Christ Lutheran Church


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Dealing With Trouble Makers

Dealing With Trouble Makers

Category: Sunday Morning Sermon

Speaker: Rev. Dr. Steven E. Albertin




Matthew 18:15-20

Pentecost 14 A  Lectionary 23

September 10, 2017

Christ Lutheran Church, Zionsville

 Rev. Dr. Steven E. Albertin


I can’t stand troublemakers who get away with their bad behavior!

When I was in the sixth grade there was this guy who always asked to copy my math homework. He was popular and I wanted him to like me. I let him copy my homework. I rationalized my dishonesty by telling myself, “He is hurting no one but himself.” Eventually it will catch up to him and he will get what he deserves.

At the end of the year, we compared our report cards. Guess what? I got a B.  He got an A! I felt like a fool. He had used me. I thought that he was supposed to be hurting no one but himself? But he hurt me. This is not right!

A greedy executive “cooks the books,” robs employees of their pension and retirement savings, and it’s legal! I want the rat to pay. This is no time to forgive and forget.  Let us have no syrupy moral ooze masquerading as Christian mercy. Sinners must pay for their crimes. No one should get off the hook.

Think of the worst thing that some troublemaker has ever done to you. Perhaps it was the promotion that should have rightfully gone to you but instead went to some other lying, conniving, back-stabbing, self-serving, ladder climbing opportunist? Or maybe it was the way you got cheated on that business deal? Or the way someone lied or stole or hurt you in a way that was so patently unfair? Such memories leave deep bruises. The scars do not disappear.

Is it not right that we should make them fess up and pay for their wrong? Is not this what Jesus describes in today’s Gospel?

“If your brother or sister sins against you, tell them about it. If that doesn’t work, take them before someone else. If they still do not do right, take them before the whole church. If that fails to get them straightened out, . . . treat them like a Gentile and a Tax Collector!”

That will show the troublemakers!  Confront them with their wrong. If they fail to repent, let them (as the Gospel of Matthew likes to say) be “cast into the outer darkness where there is weeping and gnashing of teeth.” Treat them like . . . Gentiles and Tax Collectors!

We breathe a sigh of relief, glad that Jesus finally draws a line in the sand? If he had not, well, there will be no end to the troublemaking. Then where would we be? In a world of moral relativism where no one stands for anything, someone must be willing to say, “Enough is enough!”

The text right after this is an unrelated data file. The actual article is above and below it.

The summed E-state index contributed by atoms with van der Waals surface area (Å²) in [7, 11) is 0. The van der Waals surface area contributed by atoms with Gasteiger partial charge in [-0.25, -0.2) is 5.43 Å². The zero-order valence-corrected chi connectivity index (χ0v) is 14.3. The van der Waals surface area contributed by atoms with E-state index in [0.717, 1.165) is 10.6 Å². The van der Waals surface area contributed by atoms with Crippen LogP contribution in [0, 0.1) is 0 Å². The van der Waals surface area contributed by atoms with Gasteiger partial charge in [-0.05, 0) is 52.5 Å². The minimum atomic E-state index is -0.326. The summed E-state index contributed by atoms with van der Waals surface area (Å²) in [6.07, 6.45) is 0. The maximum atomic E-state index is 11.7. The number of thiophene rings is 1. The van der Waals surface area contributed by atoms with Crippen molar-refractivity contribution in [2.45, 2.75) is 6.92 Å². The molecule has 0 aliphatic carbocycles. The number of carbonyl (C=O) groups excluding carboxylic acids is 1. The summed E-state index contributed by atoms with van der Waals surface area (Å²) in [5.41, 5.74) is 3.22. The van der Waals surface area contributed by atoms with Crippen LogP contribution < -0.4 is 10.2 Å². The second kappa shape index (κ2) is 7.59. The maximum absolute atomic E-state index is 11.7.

Gentiles? You know who these troublemakers are: those of another race, another religion, foreigners and immigrants who aren’t like us, the godless and immoral who have no respect for God’s people, those who want the crosses removed from cemeteries and won’t let the schools sing Christmas carols! Tax Collectors? You know who those troublemakers are: those who collaborate with Rome and big government to fleece their own people. You know those who cheat the system just to pad their own pockets! Thank God that Jesus draws the line. Toleration must have its limits!     

But, . . .  you have to watch this Jesus! There are times when he can pull a fast one on you. There are moments, even in a Gospel as straightforward as Matthew’s, when you think Jesus means one thing, only to discover later that he actually means something quite different. Sometimes, you have to interpret what Jesus SAYS by what he DOES.

We think we know who the troublemakers are. We think we know who the Gentiles and Tax Collectors are. We think we know who needs to be shown the door, . . . . those troublemakers standing over there!

But what if this is not what Jesus means?

Remember . . . Jesus was often criticized for hanging out with tax collectors, Gentiles and other such troublemakers.  Even worse, He seemed to delight in hanging out with them. Jesus coddled the very troublemakers who were making a mess of the world. They ought to be asked to leave and not welcomed to the dinner table.

From the very beginning of the Gospel of Matthew we see God’s interest in troublemakers. The first to show up at Bethlehem for Jesus’ birth were the wise men, Gentiles. (Matt. 2) One of Jesus’ first healings in Matthew was the healing of a servant of a Gentile army officer. (Matt. 3:15)